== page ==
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On any given Tuesday morning in the Auburn University Student Center, a group of women can be seen immersed in deep conversation marked by intermittent fits of laughter. On its face, the group may seem like a typical social club, but its roster reads like a miniature United Nations. The club's membership includes women from the United States, China, Turkey, Iran, South Korea, Malaysia, Egypt and Ecuador.
Auburn's International Wives Club may seem like a light-hearted affair, but the group fills a serious need in the Auburn community. When international students and scholars come to Auburn University, many of them have spouses who often give up professional careers to move to a foreign country where they have no friends, a limited knowledge of the language and may not be able to work.
The International Wives Club aims to help the wives of some of these students transition into American culture. It is one of the Graduate School's many initiatives designed to help international students and their families become acclimated to life in Auburn.
"One of the areas that we especially wanted to address was wives of international students who have come here and whose husbands are in school, but they are not," said Len Vining, special projects coordinator for the Graduate School.
About a year ago, Vining approached Rhonda Cattley and Mayra Ruiz about starting a group for the wives of international students.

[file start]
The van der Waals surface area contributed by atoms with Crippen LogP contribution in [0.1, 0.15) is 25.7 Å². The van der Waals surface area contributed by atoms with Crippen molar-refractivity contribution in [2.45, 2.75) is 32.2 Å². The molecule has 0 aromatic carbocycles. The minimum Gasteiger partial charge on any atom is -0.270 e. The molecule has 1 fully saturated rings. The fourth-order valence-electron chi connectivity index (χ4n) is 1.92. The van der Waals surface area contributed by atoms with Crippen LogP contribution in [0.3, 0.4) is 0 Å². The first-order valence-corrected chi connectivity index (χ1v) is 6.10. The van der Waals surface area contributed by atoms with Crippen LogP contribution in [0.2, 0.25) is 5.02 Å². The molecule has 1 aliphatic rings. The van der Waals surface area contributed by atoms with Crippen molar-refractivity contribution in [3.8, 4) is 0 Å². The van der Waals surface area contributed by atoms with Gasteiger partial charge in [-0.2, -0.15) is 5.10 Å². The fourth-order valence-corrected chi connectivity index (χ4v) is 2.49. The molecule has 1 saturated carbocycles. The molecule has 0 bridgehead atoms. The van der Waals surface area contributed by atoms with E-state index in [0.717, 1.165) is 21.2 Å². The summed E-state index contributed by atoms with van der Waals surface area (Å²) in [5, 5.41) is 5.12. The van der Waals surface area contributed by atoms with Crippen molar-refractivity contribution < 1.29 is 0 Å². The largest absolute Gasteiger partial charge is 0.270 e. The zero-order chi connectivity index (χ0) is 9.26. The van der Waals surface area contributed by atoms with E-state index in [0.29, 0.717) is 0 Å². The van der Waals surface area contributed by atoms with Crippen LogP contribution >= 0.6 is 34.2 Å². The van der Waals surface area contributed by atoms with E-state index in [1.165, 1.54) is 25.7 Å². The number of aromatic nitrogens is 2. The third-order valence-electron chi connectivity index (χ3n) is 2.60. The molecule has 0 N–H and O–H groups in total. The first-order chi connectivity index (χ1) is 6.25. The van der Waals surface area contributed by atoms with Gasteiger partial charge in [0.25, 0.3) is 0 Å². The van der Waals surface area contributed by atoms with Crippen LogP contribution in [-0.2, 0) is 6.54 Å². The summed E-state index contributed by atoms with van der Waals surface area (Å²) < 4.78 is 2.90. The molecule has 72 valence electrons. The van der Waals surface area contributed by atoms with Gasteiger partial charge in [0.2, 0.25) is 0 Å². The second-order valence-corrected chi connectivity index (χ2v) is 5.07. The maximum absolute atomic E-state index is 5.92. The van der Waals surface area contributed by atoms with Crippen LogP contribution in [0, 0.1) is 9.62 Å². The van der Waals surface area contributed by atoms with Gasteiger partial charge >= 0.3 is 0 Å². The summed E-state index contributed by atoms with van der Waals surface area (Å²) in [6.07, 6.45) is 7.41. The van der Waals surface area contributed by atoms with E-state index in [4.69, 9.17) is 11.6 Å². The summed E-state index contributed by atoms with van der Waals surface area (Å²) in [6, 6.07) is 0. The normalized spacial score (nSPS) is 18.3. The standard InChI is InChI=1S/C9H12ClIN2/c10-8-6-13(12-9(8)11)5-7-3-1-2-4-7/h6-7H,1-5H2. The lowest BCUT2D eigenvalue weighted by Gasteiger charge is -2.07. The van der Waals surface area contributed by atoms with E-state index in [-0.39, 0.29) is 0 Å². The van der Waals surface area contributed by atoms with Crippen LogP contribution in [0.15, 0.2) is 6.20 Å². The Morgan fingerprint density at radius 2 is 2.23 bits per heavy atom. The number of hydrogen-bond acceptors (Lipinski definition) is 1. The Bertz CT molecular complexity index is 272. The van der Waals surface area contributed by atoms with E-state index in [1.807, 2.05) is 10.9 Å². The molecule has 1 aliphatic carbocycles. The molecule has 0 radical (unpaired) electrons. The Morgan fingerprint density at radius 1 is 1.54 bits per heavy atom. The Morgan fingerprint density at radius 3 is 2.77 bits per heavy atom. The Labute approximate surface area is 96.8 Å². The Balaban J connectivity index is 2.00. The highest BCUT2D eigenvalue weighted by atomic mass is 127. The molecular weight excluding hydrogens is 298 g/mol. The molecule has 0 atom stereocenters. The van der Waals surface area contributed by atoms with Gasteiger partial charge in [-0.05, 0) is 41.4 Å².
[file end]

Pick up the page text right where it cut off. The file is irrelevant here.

"My husband and I moved here two years ago from California, and it was a very difficult move for me," said Cattley, whose husband, Russell, is a professor in the College of Veterinary Medicine. "I was no longer working, and it was hard to meet people. So I understood when Dr. Vining asked me to start this group what it was like to move to a new area and how difficult it was to make friends."
Club members typically meet once a week and swap stories while sampling cuisine from around the world. The club sometimes goes on trips to local destinations, such as the Jule Collins Smith Museum of Fine Art. Over the Memorial Day weekend, the group had a cookout where the husbands and children could also meet and mingle.
"The thing that surprised me most was women from all over the world have the same things to talk about," said Cattley, who is affectionately known as the club's "American mom."
For many of the women, the club serves as an opportunity to simply get out of the house and practice speaking English. Ruiz, an Ecuadorean whose husband, Oscar, studies at Auburn, said her English skills have improved rapidly since the club has formed and she has a more positive outlook in her day-to-day life.
She said the club provides a much needed outlet for many of the women, which in turn benefits the women's husbands.
"Nobody wants an angry, depressed or stressed wife at home," Ruiz said. "It doesn't contribute to a peaceful relationship, and it can influence the performance of husbands in their jobs and research."
In the future, Cattley hopes the group can grow and evolve into something more than a social club.
"As a group, they have many talents, and we'd like to do some outreach in the community and get involved in some organizations and maybe give back to the community," Cattley said.
To find out more about the International Wives Club, visit http://grad.auburn.edu/wives.
Last Updated: June 14, 2013